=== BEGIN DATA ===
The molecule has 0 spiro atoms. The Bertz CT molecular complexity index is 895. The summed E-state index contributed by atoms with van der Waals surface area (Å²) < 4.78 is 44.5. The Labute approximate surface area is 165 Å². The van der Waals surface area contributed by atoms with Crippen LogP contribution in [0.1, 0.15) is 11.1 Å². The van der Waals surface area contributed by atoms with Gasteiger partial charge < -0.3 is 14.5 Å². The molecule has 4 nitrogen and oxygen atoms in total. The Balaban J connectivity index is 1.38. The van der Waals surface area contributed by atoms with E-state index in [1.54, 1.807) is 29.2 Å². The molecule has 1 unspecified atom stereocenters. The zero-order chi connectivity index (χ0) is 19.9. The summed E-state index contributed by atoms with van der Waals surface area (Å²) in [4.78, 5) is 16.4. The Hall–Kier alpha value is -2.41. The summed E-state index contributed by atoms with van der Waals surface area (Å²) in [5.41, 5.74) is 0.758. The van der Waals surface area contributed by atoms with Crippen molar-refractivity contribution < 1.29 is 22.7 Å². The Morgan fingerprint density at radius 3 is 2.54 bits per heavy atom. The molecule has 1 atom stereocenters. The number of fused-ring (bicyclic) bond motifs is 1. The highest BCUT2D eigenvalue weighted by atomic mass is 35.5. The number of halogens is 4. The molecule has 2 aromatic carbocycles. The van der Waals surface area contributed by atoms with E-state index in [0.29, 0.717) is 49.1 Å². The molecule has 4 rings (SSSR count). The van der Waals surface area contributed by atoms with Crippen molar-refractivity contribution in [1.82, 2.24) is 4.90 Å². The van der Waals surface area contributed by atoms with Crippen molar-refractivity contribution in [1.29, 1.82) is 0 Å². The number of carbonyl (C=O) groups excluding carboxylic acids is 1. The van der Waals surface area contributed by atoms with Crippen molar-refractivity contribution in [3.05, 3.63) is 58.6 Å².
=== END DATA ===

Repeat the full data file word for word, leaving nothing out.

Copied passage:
The molecule has 0 spiro atoms. The Bertz CT molecular complexity index is 895. The summed E-state index contributed by atoms with van der Waals surface area (Å²) < 4.78 is 44.5. The Labute approximate surface area is 165 Å². The van der Waals surface area contributed by atoms with Crippen LogP contribution in [0.1, 0.15) is 11.1 Å². The van der Waals surface area contributed by atoms with Gasteiger partial charge < -0.3 is 14.5 Å². The molecule has 4 nitrogen and oxygen atoms in total. The Balaban J connectivity index is 1.38. The van der Waals surface area contributed by atoms with E-state index in [1.54, 1.807) is 29.2 Å². The molecule has 1 unspecified atom stereocenters. The zero-order chi connectivity index (χ0) is 19.9. The summed E-state index contributed by atoms with van der Waals surface area (Å²) in [4.78, 5) is 16.4. The Hall–Kier alpha value is -2.41. The summed E-state index contributed by atoms with van der Waals surface area (Å²) in [5.41, 5.74) is 0.758. The van der Waals surface area contributed by atoms with Crippen molar-refractivity contribution < 1.29 is 22.7 Å². The Morgan fingerprint density at radius 3 is 2.54 bits per heavy atom. The molecule has 1 atom stereocenters. The number of fused-ring (bicyclic) bond motifs is 1. The highest BCUT2D eigenvalue weighted by atomic mass is 35.5. The number of halogens is 4. The molecule has 2 aromatic carbocycles. The van der Waals surface area contributed by atoms with E-state index in [0.29, 0.717) is 49.1 Å². The molecule has 4 rings (SSSR count). The van der Waals surface area contributed by atoms with Crippen molar-refractivity contribution in [1.82, 2.24) is 4.90 Å². The van der Waals surface area contributed by atoms with Crippen molar-refractivity contribution in [1.29, 1.82) is 0 Å². The number of carbonyl (C=O) groups excluding carboxylic acids is 1. The van der Waals surface area contributed by atoms with Crippen molar-refractivity contribution in [3.05, 3.63) is 58.6 Å².